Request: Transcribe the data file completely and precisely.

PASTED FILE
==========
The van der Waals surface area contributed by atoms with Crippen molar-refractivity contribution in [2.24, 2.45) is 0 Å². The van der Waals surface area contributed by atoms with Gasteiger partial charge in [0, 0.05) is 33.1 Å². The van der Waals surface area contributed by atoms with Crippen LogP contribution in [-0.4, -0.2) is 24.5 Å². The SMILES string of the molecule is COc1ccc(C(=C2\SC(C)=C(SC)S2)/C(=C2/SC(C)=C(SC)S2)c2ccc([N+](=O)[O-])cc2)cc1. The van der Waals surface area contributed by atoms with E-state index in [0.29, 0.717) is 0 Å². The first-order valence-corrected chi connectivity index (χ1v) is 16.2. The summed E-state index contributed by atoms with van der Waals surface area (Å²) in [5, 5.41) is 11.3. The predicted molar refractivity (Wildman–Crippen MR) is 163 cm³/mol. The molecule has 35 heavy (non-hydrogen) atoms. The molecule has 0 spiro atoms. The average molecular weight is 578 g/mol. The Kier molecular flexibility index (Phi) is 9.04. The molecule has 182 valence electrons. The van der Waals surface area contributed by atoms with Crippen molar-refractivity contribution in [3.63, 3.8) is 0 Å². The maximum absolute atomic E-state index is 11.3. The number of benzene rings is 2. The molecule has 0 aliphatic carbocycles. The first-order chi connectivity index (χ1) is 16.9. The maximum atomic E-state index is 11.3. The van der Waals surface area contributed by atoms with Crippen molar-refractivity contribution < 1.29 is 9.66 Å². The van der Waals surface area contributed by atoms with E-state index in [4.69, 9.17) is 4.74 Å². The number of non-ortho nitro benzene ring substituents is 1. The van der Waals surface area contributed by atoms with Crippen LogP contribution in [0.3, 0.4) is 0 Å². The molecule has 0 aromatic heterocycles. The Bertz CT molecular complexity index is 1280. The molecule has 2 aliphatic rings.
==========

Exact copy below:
The van der Waals surface area contributed by atoms with Crippen molar-refractivity contribution in [2.24, 2.45) is 0 Å². The van der Waals surface area contributed by atoms with Gasteiger partial charge in [0, 0.05) is 33.1 Å². The van der Waals surface area contributed by atoms with Crippen LogP contribution in [-0.4, -0.2) is 24.5 Å². The SMILES string of the molecule is COc1ccc(C(=C2\SC(C)=C(SC)S2)/C(=C2/SC(C)=C(SC)S2)c2ccc([N+](=O)[O-])cc2)cc1. The van der Waals surface area contributed by atoms with E-state index in [0.29, 0.717) is 0 Å². The first-order valence-corrected chi connectivity index (χ1v) is 16.2. The summed E-state index contributed by atoms with van der Waals surface area (Å²) in [5, 5.41) is 11.3. The predicted molar refractivity (Wildman–Crippen MR) is 163 cm³/mol. The molecule has 35 heavy (non-hydrogen) atoms. The molecule has 0 spiro atoms. The average molecular weight is 578 g/mol. The Kier molecular flexibility index (Phi) is 9.04. The molecule has 182 valence electrons. The van der Waals surface area contributed by atoms with Crippen molar-refractivity contribution in [3.63, 3.8) is 0 Å². The maximum absolute atomic E-state index is 11.3. The number of benzene rings is 2. The molecule has 0 aliphatic carbocycles. The first-order chi connectivity index (χ1) is 16.9. The maximum atomic E-state index is 11.3. The van der Waals surface area contributed by atoms with Crippen molar-refractivity contribution < 1.29 is 9.66 Å². The van der Waals surface area contributed by atoms with E-state index in [4.69, 9.17) is 4.74 Å². The number of non-ortho nitro benzene ring substituents is 1. The van der Waals surface area contributed by atoms with Crippen LogP contribution in [0.3, 0.4) is 0 Å². The molecule has 0 aromatic heterocycles. The Bertz CT molecular complexity index is 1280. The molecule has 2 aliphatic rings.